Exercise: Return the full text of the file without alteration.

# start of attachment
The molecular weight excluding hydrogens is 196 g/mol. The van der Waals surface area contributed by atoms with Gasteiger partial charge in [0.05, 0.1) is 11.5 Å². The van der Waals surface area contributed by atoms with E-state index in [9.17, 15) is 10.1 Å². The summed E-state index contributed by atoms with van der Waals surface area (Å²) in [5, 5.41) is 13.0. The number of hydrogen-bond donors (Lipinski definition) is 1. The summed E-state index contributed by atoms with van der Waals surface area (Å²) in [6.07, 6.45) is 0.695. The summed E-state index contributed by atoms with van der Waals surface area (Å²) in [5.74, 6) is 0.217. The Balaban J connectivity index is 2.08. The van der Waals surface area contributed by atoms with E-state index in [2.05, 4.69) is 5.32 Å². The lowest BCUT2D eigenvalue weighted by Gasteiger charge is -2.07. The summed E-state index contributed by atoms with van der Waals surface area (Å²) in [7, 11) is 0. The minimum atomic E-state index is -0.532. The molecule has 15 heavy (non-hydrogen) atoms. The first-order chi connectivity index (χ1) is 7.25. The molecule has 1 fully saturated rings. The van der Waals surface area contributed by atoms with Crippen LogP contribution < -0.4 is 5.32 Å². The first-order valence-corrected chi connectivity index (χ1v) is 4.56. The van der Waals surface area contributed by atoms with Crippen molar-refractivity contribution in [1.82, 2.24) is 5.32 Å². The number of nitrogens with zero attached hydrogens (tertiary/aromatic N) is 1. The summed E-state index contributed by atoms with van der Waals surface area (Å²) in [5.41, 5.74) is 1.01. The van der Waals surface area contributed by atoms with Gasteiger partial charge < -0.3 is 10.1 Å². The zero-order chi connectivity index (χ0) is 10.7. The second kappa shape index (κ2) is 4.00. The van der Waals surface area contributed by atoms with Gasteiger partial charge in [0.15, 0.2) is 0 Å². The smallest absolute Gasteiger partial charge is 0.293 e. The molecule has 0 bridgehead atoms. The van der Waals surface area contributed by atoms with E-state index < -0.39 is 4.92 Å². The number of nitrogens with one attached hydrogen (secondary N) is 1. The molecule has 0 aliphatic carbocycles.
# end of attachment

The molecular weight excluding hydrogens is 196 g/mol. The van der Waals surface area contributed by atoms with Gasteiger partial charge in [0.05, 0.1) is 11.5 Å². The van der Waals surface area contributed by atoms with E-state index in [9.17, 15) is 10.1 Å². The summed E-state index contributed by atoms with van der Waals surface area (Å²) in [5, 5.41) is 13.0. The number of hydrogen-bond donors (Lipinski definition) is 1. The summed E-state index contributed by atoms with van der Waals surface area (Å²) in [6.07, 6.45) is 0.695. The summed E-state index contributed by atoms with van der Waals surface area (Å²) in [5.74, 6) is 0.217. The Balaban J connectivity index is 2.08. The van der Waals surface area contributed by atoms with E-state index in [2.05, 4.69) is 5.32 Å². The lowest BCUT2D eigenvalue weighted by Gasteiger charge is -2.07. The summed E-state index contributed by atoms with van der Waals surface area (Å²) in [7, 11) is 0. The minimum atomic E-state index is -0.532. The molecule has 15 heavy (non-hydrogen) atoms. The first-order chi connectivity index (χ1) is 7.25. The molecule has 1 fully saturated rings. The van der Waals surface area contributed by atoms with Crippen LogP contribution < -0.4 is 5.32 Å². The first-order valence-corrected chi connectivity index (χ1v) is 4.56. The van der Waals surface area contributed by atoms with Crippen molar-refractivity contribution in [1.82, 2.24) is 5.32 Å². The number of nitrogens with zero attached hydrogens (tertiary/aromatic N) is 1. The summed E-state index contributed by atoms with van der Waals surface area (Å²) in [5.41, 5.74) is 1.01. The van der Waals surface area contributed by atoms with Gasteiger partial charge < -0.3 is 10.1 Å². The zero-order chi connectivity index (χ0) is 10.7. The second kappa shape index (κ2) is 4.00. The van der Waals surface area contributed by atoms with Gasteiger partial charge in [0.15, 0.2) is 0 Å². The smallest absolute Gasteiger partial charge is 0.293 e. The molecule has 0 bridgehead atoms. The van der Waals surface area contributed by atoms with E-state index < -0.39 is 4.92 Å². The number of nitrogens with one attached hydrogen (secondary N) is 1. The molecule has 0 aliphatic carbocycles.